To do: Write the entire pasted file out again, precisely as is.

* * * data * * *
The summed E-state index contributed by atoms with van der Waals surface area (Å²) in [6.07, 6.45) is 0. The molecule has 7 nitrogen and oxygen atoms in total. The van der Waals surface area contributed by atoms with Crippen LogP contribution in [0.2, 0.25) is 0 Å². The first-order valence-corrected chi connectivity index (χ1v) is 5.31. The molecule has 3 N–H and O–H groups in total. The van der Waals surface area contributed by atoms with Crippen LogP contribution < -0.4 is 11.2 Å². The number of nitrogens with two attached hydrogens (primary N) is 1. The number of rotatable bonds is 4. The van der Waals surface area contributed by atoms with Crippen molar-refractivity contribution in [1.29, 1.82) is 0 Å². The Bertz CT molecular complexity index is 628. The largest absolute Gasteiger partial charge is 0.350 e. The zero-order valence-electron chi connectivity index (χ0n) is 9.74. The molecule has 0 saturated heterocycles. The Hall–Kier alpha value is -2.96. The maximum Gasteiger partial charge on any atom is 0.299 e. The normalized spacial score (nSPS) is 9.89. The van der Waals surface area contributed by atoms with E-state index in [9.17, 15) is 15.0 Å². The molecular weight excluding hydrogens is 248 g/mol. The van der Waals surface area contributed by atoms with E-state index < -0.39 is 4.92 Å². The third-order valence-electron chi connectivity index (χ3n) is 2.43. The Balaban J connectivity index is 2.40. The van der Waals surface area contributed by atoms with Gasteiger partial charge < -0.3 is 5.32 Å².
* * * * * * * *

The summed E-state index contributed by atoms with van der Waals surface area (Å²) in [6.07, 6.45) is 0. The molecule has 7 nitrogen and oxygen atoms in total. The van der Waals surface area contributed by atoms with Crippen LogP contribution in [0.2, 0.25) is 0 Å². The first-order valence-corrected chi connectivity index (χ1v) is 5.31. The molecule has 3 N–H and O–H groups in total. The van der Waals surface area contributed by atoms with Crippen LogP contribution < -0.4 is 11.2 Å². The number of nitrogens with two attached hydrogens (primary N) is 1. The number of rotatable bonds is 4. The van der Waals surface area contributed by atoms with Crippen molar-refractivity contribution in [1.29, 1.82) is 0 Å². The Bertz CT molecular complexity index is 628. The largest absolute Gasteiger partial charge is 0.350 e. The zero-order valence-electron chi connectivity index (χ0n) is 9.74. The molecule has 0 saturated heterocycles. The Hall–Kier alpha value is -2.96. The maximum Gasteiger partial charge on any atom is 0.299 e. The normalized spacial score (nSPS) is 9.89. The van der Waals surface area contributed by atoms with E-state index in [9.17, 15) is 15.0 Å². The molecular weight excluding hydrogens is 248 g/mol. The van der Waals surface area contributed by atoms with E-state index < -0.39 is 4.92 Å². The third-order valence-electron chi connectivity index (χ3n) is 2.43. The Balaban J connectivity index is 2.40. The van der Waals surface area contributed by atoms with Gasteiger partial charge < -0.3 is 5.32 Å².